But reference points only serve to contextualize the music of a trio that has, increasingly, asserted its own voice in the three years since Anthem, honing it even further with regular gigs at Oslo's small but wonderfully funky Sound of Mu. As InterStatic continues to evolve a jazz of the most progressive kind, Arise is, perhaps, a call-to-arms for those who've not yet acquainted themselves with this freewheeling, high octane trio. A group that seems to gain strength and resolve with each recording, if Arise is any indication, the future for InterStatic is filled with even greater promise and possibilities.

Track Listing: Doozy Mugwump Blues; Caerbannog; Alpha Dog; Iwato; Frank'll Fix It; In the Beginning; Alexa; Wonderfall; Doozy (reprise).

Personnel: Roy Powell: Hammond organ; Jacob Young: electric guitar; Jarle Vespestad: drums.

Title: Arise | Year Released: 2014 | Record Label: RareNoiseRecords

Tags

Related Video

comments powered by Disqus

CD/LP/Track Review
Read more articles
Arise

Arise

RareNoiseRecords
2014

buy

Related Articles

Read Picture in Black and White CD/LP/Track Review
Picture in Black and White
by Victor L. Schermer
Published: October 15, 2018
Read Change In The Air CD/LP/Track Review
Change In The Air
by Mark Sullivan
Published: October 15, 2018
Read I Ching CD/LP/Track Review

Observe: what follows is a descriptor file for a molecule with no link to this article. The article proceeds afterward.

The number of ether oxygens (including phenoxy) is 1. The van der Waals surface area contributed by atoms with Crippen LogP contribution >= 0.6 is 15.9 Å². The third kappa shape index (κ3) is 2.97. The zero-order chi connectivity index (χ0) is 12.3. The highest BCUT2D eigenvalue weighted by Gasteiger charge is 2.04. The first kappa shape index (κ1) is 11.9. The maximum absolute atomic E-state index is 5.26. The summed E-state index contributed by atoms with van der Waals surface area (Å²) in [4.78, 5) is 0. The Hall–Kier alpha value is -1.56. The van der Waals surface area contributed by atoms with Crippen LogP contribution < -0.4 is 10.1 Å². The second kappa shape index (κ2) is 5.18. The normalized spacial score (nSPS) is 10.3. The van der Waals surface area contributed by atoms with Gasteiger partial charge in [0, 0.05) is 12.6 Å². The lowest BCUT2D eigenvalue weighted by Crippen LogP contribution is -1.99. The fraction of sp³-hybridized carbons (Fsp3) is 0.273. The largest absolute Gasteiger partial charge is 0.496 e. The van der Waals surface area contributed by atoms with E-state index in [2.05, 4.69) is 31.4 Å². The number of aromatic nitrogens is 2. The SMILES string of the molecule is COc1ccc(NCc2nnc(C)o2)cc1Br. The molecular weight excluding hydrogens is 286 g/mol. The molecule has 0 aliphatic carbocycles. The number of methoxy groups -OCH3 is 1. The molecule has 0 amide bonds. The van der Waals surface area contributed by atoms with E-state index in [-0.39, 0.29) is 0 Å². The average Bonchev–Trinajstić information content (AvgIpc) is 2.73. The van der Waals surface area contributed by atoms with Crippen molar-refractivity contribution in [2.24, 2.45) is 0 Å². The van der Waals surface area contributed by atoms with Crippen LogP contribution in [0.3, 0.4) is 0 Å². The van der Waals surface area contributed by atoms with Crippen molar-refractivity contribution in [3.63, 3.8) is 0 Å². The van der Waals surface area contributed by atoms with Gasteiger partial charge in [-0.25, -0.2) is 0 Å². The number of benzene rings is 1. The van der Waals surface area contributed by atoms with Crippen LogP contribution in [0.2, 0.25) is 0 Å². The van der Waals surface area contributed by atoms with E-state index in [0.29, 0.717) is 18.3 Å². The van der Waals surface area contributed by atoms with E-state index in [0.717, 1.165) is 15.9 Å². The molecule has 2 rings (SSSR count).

I Ching
by Mike Jurkovic
Published: October 15, 2018
Read Hidden Details CD/LP/Track Review
Hidden Details
by Mike Jurkovic
Published: October 15, 2018
Read We Are the Orchestra CD/LP/Track Review
We Are the Orchestra
by James Fleming
Published: October 14, 2018
Read Electric Miles CD/LP/Track Review
Electric Miles
by Jack Bowers
Published: October 14, 2018
Read "Viriditas" CD/LP/Track Review Viriditas
by Jim Olin
Published: August 31, 2018
Read "Unfiltered Universe" CD/LP/Track Review Unfiltered Universe
by Glenn Astarita
Published: November 6, 2017
Read "Fukushima" CD/LP/Track Review Fukushima
by Dan McClenaghan
Published: November 22, 2017
Read "Terrestrial Dance" CD/LP/Track Review Terrestrial Dance
by Karl Ackermann
Published: January 8, 2018
Read "The Lead Belly Project" CD/LP/Track Review The Lead Belly Project
by Dan McClenaghan
Published: December 19, 2017
Read "Cabin In The Sky" CD/LP/Track Review Cabin In The Sky
by Chris Mosey
Published: August 16, 2018